Foster Care Fortnight is a campaign delivered each year by The Fostering Network and this year it runs from 11th to 24th May 2020 to raise awareness of fostering and how positively impactful it can be on a child or young person’s life. It also gives everyone in the fostering community to celebrate the big differences that can be made through fostering!
Our carer Gareth is his owns words gives us a great account of his daily routine whilst been a foster carer.
Not going with the flow.
It’s early, and my alarm beeps.
Not too loud. I don’t want to take the kids.
A few years ago I left the travel company I had started 10 years earlier. I thought it would be a break from the early morning starts. I was wrong.
My day starts at 5am.
I’ve tried a few different strategies. This is what works best for us.
As a single carer to 3 children, I’m sure we would struggle for time even if there were 48 hours in a day. I need to be smart about how we use the time we’re given.
I get 2 hours to myself. It’s calm and quiet (apart from the dog… she’s less bothered about waking the kids). I get ready, shower, and catch up on some work.
Once the kids start waking up, my day really begins.
Usually, we would be rushing to get ready. For school, for rugby, for a party. There’s always something. Except now, when there’s nothing.
Along with the devastation, Coronavirus has brought with it a lot of change. For kids who’ve been through too much change in their short lives, that’s not a good thing.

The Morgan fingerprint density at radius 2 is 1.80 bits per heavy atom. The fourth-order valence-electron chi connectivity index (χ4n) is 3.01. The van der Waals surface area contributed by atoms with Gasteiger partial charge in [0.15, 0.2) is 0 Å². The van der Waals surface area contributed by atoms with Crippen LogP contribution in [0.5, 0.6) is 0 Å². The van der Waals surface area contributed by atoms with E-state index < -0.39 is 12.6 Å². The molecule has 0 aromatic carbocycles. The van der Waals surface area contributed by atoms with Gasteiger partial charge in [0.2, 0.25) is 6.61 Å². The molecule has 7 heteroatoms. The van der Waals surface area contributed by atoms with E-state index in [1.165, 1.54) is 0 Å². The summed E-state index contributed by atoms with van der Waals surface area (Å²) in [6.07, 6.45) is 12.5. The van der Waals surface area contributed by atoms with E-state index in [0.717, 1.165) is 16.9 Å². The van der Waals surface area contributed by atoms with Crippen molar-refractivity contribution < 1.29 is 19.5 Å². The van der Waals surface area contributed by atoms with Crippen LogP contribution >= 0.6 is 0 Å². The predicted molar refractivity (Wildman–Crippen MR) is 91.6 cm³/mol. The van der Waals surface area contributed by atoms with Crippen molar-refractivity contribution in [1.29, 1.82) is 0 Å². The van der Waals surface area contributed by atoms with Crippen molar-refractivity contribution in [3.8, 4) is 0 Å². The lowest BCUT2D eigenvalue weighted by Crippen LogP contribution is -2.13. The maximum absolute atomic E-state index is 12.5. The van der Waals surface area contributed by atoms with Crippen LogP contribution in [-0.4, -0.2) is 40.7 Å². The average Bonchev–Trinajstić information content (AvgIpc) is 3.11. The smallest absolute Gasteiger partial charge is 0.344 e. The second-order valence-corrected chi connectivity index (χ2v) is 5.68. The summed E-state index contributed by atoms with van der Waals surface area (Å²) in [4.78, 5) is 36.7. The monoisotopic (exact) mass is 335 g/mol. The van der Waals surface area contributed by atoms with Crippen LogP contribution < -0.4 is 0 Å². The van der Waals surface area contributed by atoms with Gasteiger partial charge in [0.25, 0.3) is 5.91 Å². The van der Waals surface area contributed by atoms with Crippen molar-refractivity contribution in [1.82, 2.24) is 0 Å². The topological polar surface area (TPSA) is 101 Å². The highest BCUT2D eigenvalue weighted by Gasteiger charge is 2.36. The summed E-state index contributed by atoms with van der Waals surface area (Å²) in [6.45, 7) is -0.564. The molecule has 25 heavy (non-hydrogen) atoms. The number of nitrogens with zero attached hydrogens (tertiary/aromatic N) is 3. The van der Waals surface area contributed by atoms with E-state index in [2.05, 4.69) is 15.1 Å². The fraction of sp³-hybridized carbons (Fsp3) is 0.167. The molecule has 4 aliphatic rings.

We did a few days of relaxed rules and ‘going with the flow’. It really wasn’t working.
Now we have our daily structure. It helps me to get on with the job of running the house, and setting aside time to spend with each of them every day. Routine is like a warm blanket that the kids get wrapped up in. It’s a reminder that they’re safe. That someone is looking after them.
A typical day now is less rushing for them, and probably a little more rushing for me. There are board games to be played, drawings to be created (thanks YouTube!), stories to be read, oh and things like tea to be cooked (although we’re very grateful that BBQ weather has arrived once again).
It’s hard work. But it’s also great fun. And, importantly, it matters.
When I’m tired, and feeling a bit exhausted, I often remind myself that I’m changing someone else’s life. It shouldn’t be a shock that it involves a bit of hard work. And it’s the best motivator to keep going.
Gareth foster carer for NFA Wales
If you think you could be a foster carer like Gareth then we have a great team on hand to provide you with lots of information and to help you start your fostering adventure.